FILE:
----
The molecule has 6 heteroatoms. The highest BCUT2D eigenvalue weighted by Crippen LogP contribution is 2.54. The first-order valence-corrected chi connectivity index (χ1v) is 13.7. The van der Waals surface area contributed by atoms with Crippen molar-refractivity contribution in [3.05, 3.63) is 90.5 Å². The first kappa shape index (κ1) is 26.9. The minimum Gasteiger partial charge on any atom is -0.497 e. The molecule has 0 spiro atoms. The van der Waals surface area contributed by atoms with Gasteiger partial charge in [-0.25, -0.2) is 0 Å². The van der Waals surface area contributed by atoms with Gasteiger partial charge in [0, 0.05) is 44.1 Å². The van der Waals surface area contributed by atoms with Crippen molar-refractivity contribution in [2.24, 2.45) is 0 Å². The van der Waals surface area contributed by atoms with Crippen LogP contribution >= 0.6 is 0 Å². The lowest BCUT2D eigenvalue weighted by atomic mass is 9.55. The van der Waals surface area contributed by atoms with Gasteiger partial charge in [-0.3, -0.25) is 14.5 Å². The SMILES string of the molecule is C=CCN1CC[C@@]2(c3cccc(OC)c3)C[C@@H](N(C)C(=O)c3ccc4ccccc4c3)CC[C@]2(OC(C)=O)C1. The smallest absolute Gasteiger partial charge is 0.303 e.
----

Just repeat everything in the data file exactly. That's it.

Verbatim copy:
The molecule has 6 heteroatoms. The highest BCUT2D eigenvalue weighted by Crippen LogP contribution is 2.54. The first-order valence-corrected chi connectivity index (χ1v) is 13.7. The van der Waals surface area contributed by atoms with Crippen molar-refractivity contribution in [3.05, 3.63) is 90.5 Å². The first kappa shape index (κ1) is 26.9. The minimum Gasteiger partial charge on any atom is -0.497 e. The molecule has 0 spiro atoms. The van der Waals surface area contributed by atoms with Gasteiger partial charge in [-0.25, -0.2) is 0 Å². The van der Waals surface area contributed by atoms with Gasteiger partial charge in [0, 0.05) is 44.1 Å². The van der Waals surface area contributed by atoms with Crippen molar-refractivity contribution in [2.24, 2.45) is 0 Å². The van der Waals surface area contributed by atoms with Crippen LogP contribution >= 0.6 is 0 Å². The lowest BCUT2D eigenvalue weighted by atomic mass is 9.55. The van der Waals surface area contributed by atoms with Gasteiger partial charge in [-0.3, -0.25) is 14.5 Å². The SMILES string of the molecule is C=CCN1CC[C@@]2(c3cccc(OC)c3)C[C@@H](N(C)C(=O)c3ccc4ccccc4c3)CC[C@]2(OC(C)=O)C1. The smallest absolute Gasteiger partial charge is 0.303 e.